Opinion 90-61


This opinion represents the views of the Office of the State Comptroller at the time it was rendered. The opinion may no longer represent those views if, among other things, there have been subsequent court cases or statutory amendments that bear on the issues discussed in the opinion.


LOCAL LAWS -- Preemption (financing town improvement districts)
IMPROVEMENT DISTRICTS -- Assessments (authority to impose benefit assessments in water supply district) -- Water Supply Districts (authority to impose benefit assessments)
WATER SUPPLY AND DISTRIBUTION -- Water Supply Districts (abolishment and reestablishment as water district); (authority to impose benefit assessments or user fees)

TOWN LAW, §§202(3), 202-a(1): A town may assess the costs of establishing and maintaining a water supply district only on an ad valorem basis, and not on a benefit basis. Also, a town may not establish a system of user fees to finance the costs of a water supply district.

You ask whether the costs of establishing and of operating and maintaining a town water supply district must be assessed only on an ad valorem basis.

Town Law, §§202 and 202-a provide the manner in which assessments shall be raised in town special districts established pursuant to Town Law, Articles 12 and 12-A. Subdivision 3 of section 202 provides that the expenses of establishment of a water supply district shall be raised on an ad valorem basis. Town Law, §202-a(1) provides that the cost of operation and maintenance of such a district shall be raised in the same manner as the cost of establishment, that is, on an ad valorem basis. There is no authority in the Town Law, however, to assess the cost of a water supply district on a benefit basis (cf. Town Law, §§202[3], 202-a, authorizing the assessment of the costs of a water district on a benefit basis under certain circumstances). Also, we note that there is no authority in the Town Law to establish a system of user fees to be paid by customers of a water supply district to finance the cost of such a district (cf. Town Law, §198[3][d], authorizing the establishment of user fees for water districts).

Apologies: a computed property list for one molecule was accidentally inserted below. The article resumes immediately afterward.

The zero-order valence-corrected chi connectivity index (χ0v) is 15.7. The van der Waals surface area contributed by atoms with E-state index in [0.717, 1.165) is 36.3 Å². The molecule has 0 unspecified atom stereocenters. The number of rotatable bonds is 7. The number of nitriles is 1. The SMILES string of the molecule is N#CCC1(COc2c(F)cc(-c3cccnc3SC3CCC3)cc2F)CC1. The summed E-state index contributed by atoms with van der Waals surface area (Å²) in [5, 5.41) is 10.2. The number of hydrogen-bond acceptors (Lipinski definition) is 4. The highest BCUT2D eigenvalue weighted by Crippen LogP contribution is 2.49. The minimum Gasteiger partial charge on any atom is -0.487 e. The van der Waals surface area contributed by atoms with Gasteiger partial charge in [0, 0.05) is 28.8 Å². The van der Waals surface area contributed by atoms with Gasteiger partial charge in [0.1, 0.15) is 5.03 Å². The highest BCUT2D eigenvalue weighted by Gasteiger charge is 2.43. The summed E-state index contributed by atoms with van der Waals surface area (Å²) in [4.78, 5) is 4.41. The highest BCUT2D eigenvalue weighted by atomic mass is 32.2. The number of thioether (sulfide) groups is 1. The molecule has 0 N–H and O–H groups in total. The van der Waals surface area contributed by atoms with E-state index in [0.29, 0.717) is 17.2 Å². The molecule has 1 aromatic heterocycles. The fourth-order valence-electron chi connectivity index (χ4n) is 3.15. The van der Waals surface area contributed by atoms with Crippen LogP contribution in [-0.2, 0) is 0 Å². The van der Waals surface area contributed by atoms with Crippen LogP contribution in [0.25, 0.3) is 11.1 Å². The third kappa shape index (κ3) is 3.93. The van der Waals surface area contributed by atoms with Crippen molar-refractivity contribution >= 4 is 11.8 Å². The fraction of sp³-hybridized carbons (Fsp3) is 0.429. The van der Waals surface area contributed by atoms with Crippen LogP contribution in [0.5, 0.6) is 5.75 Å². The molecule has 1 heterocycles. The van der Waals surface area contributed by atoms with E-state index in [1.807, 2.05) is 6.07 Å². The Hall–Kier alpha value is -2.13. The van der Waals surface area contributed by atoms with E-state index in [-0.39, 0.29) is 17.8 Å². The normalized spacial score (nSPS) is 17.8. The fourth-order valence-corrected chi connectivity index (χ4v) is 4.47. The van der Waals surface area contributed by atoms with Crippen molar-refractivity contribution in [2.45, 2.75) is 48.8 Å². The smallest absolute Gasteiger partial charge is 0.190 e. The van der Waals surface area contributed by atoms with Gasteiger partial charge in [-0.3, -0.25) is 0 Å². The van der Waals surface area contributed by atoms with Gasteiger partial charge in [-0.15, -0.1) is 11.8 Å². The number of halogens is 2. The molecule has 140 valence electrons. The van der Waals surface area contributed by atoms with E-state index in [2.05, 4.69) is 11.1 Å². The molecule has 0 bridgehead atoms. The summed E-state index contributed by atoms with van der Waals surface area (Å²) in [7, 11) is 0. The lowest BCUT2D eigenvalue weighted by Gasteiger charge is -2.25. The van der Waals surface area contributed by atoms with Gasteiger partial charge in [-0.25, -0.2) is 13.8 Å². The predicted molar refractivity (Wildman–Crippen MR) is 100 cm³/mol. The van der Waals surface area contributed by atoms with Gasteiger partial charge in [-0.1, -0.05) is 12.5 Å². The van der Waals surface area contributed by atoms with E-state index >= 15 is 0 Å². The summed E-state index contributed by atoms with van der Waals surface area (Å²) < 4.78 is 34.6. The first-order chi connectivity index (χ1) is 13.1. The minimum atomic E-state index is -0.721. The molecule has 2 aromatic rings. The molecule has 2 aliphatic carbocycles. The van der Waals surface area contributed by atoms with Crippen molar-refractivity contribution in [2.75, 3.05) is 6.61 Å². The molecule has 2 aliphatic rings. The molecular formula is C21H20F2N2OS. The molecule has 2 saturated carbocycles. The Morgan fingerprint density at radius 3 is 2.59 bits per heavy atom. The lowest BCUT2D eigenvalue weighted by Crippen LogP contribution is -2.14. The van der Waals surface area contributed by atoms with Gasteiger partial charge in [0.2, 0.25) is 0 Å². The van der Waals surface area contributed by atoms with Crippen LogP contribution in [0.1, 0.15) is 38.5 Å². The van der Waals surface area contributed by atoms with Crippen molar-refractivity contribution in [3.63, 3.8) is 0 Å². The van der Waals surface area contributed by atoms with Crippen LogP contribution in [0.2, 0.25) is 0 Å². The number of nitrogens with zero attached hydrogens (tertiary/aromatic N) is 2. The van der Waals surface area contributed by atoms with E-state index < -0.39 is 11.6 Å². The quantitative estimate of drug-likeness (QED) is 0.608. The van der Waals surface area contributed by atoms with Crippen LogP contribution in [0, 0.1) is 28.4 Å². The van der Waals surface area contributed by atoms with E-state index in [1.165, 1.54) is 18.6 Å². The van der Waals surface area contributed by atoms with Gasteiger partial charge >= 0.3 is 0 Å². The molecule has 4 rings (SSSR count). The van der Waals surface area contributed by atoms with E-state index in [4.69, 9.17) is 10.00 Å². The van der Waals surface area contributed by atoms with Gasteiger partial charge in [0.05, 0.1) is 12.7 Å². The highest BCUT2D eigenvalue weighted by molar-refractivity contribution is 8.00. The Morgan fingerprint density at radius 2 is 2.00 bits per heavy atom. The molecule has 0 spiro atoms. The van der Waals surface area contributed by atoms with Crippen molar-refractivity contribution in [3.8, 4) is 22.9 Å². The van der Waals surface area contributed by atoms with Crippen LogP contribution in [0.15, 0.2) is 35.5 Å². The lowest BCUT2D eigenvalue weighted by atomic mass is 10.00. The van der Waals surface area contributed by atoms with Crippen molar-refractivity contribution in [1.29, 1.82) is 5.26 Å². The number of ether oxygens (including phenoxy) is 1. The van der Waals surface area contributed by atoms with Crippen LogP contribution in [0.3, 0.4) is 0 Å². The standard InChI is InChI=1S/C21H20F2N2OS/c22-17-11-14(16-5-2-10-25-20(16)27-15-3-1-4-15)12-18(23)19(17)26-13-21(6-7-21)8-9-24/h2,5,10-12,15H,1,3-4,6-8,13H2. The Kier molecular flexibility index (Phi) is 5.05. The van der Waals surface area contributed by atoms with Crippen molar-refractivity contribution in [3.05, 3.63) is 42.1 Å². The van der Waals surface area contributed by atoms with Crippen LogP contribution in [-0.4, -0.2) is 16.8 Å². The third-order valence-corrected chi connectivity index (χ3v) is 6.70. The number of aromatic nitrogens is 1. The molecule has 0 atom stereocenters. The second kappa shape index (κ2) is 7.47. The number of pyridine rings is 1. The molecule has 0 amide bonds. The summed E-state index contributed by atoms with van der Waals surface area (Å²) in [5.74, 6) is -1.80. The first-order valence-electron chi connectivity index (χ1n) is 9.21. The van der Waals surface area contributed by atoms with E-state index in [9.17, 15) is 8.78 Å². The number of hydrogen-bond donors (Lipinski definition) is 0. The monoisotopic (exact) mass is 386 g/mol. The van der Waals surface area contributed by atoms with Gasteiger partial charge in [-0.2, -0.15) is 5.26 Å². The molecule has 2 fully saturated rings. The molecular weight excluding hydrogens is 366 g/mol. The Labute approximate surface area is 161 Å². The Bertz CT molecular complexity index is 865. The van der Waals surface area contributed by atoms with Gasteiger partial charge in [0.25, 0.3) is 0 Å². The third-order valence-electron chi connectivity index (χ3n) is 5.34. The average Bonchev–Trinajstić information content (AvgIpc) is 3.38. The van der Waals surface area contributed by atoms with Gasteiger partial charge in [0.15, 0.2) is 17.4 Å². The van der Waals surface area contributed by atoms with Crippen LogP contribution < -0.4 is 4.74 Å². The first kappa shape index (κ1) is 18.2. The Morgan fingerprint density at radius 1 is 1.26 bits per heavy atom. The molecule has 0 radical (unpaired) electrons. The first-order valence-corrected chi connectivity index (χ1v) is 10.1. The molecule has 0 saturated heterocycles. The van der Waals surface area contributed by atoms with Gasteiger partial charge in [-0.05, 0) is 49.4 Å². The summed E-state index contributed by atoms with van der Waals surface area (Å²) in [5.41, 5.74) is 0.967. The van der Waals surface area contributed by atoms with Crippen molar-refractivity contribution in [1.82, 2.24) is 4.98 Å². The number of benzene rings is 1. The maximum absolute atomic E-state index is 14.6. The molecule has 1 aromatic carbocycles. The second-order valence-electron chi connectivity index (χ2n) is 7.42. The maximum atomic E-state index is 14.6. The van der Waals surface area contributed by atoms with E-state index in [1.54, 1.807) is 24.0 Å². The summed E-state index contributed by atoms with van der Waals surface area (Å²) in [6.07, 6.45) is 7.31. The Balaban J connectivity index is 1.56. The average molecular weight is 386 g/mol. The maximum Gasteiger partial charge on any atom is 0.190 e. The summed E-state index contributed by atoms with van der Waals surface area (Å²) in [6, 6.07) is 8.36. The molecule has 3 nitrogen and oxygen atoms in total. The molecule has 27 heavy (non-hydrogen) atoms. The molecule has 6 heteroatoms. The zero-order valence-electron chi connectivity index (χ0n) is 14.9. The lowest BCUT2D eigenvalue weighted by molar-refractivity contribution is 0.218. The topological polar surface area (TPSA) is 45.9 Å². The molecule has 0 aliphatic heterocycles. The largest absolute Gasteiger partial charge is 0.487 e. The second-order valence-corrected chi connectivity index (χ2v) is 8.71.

Further, it is our opinion that a town may not, by local law, provide for the imposition of benefit assessments or user fees to finance the costs of water supply districts. The State Legislature, by enacting provisions in Articles 12 and 12-A for financing town improvement districts, has created a comprehensive legislative scheme and evinced an intent to pre-empt the area of financing for improvement districts (Coconato v Town of Esopus, 152 AD2d 39, 547 NYS2d 953 lv den 76 NY2d 701, 558 NYS2d 891; 1986 Opns St Comp No. 86-53, p 89; see also Municipal Home Rule Law, §10[1][ii][d][3], which precludes a town from superseding provisions of the Town Law relating to special or improvement districts).

While a town may assess the costs of a water supply district only on an ad valorem basis, as noted above, the costs of a town water district, under certain circumstances, may be assessed on a benefit basis and the town board may establish a system of user fees to finance costs of the water district. In this regard, we note that Town Law, §207 prescribes a procedure for the town board of any town in which a water supply district was established prior to January 1, 1934 to reestablish such a water supply district as a water district.

February 6, 1990
Cornelius F. Healy
Deputy State Comptroller